• Invoice
  • Packing List
  • Bill of Lading / Delivery Order
  • GATT declaration form duly filled in
  • Importers / CHAs declaration duly signed
  • Import License or attested photocopy when clearance is under license
  • Letter of Credit / Bank Draft wherever necessary
  • Insurance memo or insurance policy
  • Industrial License if required
  • Certificate of country of origin, if preferential rate is claimed.
  • Technical literature.
  • Test report in case of chemicals
  • Advance License / DEPB in original, where applicable
  • Split up of value of spares, components and machinery
  • No commission declaration. – A declaration about correctness of information

 

 

Documents submitted by Exporters

The export documentation can be classified in the following two categories:  (a) Commercial documents and (b) Regulatory documents. 

  • Commercial Invoice
  • Packing List
  • Certificate of Inspection
  • Certificate of Insurance
  • Bill of Lading/Airway bill/Combined Transport document
  • Certificate of origin
  • Bill of Exchange
  • Shipment Advise
  • Proforma Invoices
  • Shipping Instruction
  • Insurance order
  • Mate’s receipt
  • Letter of Credit
  • Freight Payment Certificate
  • ARE1/ARE11 Form
  • Shipping Bill/Bill of Export
  • Vehicle Ticket

 

Procedures for Imports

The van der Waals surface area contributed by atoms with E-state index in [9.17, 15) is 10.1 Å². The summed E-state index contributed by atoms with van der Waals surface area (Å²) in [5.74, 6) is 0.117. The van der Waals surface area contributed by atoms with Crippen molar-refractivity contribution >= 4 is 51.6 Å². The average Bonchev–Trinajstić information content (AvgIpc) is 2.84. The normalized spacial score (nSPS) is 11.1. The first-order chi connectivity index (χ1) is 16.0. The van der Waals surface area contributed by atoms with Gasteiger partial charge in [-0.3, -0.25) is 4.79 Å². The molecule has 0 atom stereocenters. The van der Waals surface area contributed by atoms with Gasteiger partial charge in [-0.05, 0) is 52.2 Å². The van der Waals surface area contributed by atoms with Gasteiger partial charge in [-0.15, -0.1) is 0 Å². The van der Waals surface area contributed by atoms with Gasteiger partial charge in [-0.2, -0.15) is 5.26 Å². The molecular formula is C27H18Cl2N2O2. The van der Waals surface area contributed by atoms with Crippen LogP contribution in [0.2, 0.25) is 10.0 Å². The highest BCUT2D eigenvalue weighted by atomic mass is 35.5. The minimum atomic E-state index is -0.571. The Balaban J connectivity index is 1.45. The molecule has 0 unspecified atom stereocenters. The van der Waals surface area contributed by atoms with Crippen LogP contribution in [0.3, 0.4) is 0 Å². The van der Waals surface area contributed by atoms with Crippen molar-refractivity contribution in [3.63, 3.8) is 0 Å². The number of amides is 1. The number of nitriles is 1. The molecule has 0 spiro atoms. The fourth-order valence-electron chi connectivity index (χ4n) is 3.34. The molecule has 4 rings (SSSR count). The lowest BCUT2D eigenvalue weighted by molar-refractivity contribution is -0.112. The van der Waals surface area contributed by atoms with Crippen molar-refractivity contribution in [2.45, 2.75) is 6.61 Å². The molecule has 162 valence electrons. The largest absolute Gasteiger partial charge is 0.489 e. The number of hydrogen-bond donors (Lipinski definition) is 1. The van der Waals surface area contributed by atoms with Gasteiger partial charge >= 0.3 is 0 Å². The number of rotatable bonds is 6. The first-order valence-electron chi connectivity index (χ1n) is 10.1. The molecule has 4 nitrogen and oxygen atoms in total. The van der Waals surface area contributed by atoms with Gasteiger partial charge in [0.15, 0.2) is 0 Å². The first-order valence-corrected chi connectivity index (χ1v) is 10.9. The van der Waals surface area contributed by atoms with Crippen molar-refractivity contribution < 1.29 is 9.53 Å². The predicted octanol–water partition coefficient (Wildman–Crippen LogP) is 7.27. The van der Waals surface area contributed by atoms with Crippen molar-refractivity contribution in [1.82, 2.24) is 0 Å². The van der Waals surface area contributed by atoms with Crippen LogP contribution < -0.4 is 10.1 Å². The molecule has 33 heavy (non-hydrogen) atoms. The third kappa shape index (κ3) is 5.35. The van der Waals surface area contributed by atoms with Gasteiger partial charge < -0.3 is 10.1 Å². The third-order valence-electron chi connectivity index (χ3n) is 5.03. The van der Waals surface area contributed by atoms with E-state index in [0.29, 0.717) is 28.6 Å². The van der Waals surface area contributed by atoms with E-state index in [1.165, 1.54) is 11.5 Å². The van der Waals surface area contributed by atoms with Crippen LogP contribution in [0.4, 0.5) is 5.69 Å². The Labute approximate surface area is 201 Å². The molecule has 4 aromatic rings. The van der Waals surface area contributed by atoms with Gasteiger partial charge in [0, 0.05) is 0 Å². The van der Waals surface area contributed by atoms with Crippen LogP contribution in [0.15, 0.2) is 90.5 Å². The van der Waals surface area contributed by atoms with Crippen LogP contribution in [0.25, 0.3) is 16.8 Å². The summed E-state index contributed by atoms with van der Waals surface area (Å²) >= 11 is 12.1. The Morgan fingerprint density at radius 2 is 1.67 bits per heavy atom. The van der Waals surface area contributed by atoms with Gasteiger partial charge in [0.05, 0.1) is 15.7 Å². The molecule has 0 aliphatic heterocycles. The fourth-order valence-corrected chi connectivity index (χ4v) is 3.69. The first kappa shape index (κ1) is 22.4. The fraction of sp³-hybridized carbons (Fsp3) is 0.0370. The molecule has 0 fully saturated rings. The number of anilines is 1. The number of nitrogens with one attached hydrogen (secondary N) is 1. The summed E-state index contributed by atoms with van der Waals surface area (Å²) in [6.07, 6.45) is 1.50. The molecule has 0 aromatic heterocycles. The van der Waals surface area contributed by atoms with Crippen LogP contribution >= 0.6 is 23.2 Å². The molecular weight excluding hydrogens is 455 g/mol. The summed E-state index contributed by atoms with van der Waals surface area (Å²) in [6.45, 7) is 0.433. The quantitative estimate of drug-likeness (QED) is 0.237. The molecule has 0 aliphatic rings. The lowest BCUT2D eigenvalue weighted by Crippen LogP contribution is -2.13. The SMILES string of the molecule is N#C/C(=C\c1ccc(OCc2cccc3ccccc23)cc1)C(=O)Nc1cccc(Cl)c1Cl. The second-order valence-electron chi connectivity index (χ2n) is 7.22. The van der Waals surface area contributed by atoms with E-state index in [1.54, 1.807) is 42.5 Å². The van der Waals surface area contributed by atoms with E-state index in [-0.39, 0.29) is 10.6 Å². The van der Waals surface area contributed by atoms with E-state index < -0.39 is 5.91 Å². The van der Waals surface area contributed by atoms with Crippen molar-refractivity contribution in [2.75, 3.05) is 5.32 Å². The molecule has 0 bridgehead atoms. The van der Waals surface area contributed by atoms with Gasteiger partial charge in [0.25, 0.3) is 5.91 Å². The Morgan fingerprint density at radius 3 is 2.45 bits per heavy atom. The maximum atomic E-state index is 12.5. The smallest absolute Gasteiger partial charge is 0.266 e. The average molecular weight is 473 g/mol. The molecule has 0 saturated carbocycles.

Bill of Entry

This is a vital document which every importer has to submit under section 46 Bills of Entry should be submitted in quadruplicate – original and duplicate for customs, triplicate for the importer and fourth copy is meant for bank for making remittances.

  • Under EDI system, Bill of Entry is actually printed on computer in triplicate only after ‘out of charge’ order is given. Duplicate copy is given to importer.
  • Types of Bill of Entry - Bills of Entry should be of one of three types. Out of these, two types are for clearance from customs while third is for clearance from warehouse.

 

a)     Bill Of Entry For Home Consumption - This form, called ‘Bill of Entry for Home Consumption’, is used when the imported goods are to be cleared on payment of full duty. Home consumption means use within India. It is white colored and hence often called ‘white bill of entry’.